Saturday, September 30, 2006

How Many Ways to Go Back Home

When I left Saint Louis many years ago I left believing I had no reason to ever return, except perhaps for the occasional visit such as the one I made just this past Labor Day. With both my parents having been long deceased and childhood memories that are ordinary, embarrassing, occasionally haunting and questionable, I’ve never believed I left anything that would make me want to go back to live there. In fact, now that I have firmly established myself in the Atlanta Metro area, married and all, I was even beginning to fancy myself a Southern writer, particularly since I have one manuscript set very distinctly in Atlanta. But, recently it seems as though my heart is beginning to soften when I think of the place that I no longer call home, but that I know is inherently a part of me; it is in my soul and has made me the person that I am. It took me a long time to accept this. People from the south have such a distinct personality and culture, as do those from the west and up north. Midwesterners, in my opinion, are a little generic, bland; no well-defined mannerisms, or accents or traditions. I wanted to be connected somehow to the rich civil rights history of the south, to be a Georgia peach. I even began to bask in the glow of people commenting on my supposed country accent.

Last spring break, I took a day-trip to Monticello, Georgia for some back roads photo opps and maybe some stories about ‘how bad it used to be’. I met three people there who all seemed like they belonged somewhere else. One lady was the first black president of the Monticello Chamber of Commerce, one worked for the chamber of commerce but had been an extra in several movies, and one was a man who ran a family-owned restaurant. All of them had lived in various places: Atlanta, California, Houston… When I asked how they ended up back in such a god-forsaken place, every one of them came back because of an ill or elderly parent. Again my parents are deceased, but from that moment on I decided to stop saying and believing that I would never go back. My Aunt, who lived for many, many years (over 40) in Detroit, went back home to Saint Louis at the age of seventy, after the death of her husband. This is a woman who has traveled all over the place, and if she was drawn to return, who am I?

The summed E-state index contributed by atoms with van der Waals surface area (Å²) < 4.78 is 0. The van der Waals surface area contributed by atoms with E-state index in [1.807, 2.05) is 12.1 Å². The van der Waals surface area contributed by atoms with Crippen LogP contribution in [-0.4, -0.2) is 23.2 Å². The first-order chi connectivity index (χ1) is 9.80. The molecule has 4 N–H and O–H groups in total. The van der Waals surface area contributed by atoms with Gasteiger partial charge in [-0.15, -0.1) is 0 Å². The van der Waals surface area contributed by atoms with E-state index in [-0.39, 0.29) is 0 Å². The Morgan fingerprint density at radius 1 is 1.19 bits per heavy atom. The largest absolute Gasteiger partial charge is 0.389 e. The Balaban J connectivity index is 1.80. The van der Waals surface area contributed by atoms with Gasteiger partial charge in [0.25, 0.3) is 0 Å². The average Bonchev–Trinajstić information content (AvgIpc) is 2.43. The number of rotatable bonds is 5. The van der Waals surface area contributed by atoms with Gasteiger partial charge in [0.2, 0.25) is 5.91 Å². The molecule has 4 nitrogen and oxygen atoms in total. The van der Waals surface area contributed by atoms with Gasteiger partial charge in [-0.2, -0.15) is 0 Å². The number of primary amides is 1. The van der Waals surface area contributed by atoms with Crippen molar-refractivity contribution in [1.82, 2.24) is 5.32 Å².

The one thing, without a doubt, that has kept me connected to the place I was born, (besides the fact that I still have two sisters there), is its architecture. From the two-storied, red brick flats of Hyde Park, the granite and marble of its municipal buildings, or the distinct style of the public schools designed and built by William B. Ittner and Rockwell M. Milligan between 1897 and 1925, I feel inescapably linked to this city through its history and my own.

And now through my study of American History and Literature, I am discovering new ways in which I am further rapt by this city named for King Louis IX of France (1215-1270), and purchased from the French in 1803, by President Thomas Jefferson as part of the Louisiana Purchase. Those names that I was introduced to by street signs and suburb markers come to life in stories about colonial Saint Louis: Choteau, Laclede, Bellerive, Lewis and Clark. Now, the stories of Africans who were part of that colonial history haunt me; Dred Scott, Jeannette Forchet, William Wells Brown. And, then there are those that came later like, Madame C.J. Walker, Cool Papa Bell, and Redd Foxx. And, of course there is a rich literary history established by T. S. Elliot, William Wells Brown, Kate Chopin, Tennessee Williams, and Sara Teasdale.

Now, characters from Saint Louis in the 1790s, 1930s, 1950s, ’65 are beginning to possess me with stories of Gaslight Square, Laclede Village, Mill Creek and the dairy farms of Harney Heights in the 1800s. My Uncle, who has transcended this life, and in fact has rooted himself firmly as one of my muses, I believe, is heading this influx of spirit and energy. In an email just before his death, when I was ranting about how abeyant, fragmented and ordinary St. Louis and St. Louisans were, he gently reminded me that I “was of Saint Louis stock, born and bred. So, don't knock it”.

"The City of St. Louis has affected me more deeply than any other
environment has ever done, I consider myself fortunate to have been born here, rather than in Boston, or New York, or London."

— T.S. Elliot on St. Louis

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At 9:10 PM , Blogger BLUE said...

ahhhh ... you have now arrived at the place where the spiritual work of writing happens ... at the place of knowing that a writer never really leaves her soil; even when she moves to a new locale, the original soil stays in her blood. write it, girl. do it well.


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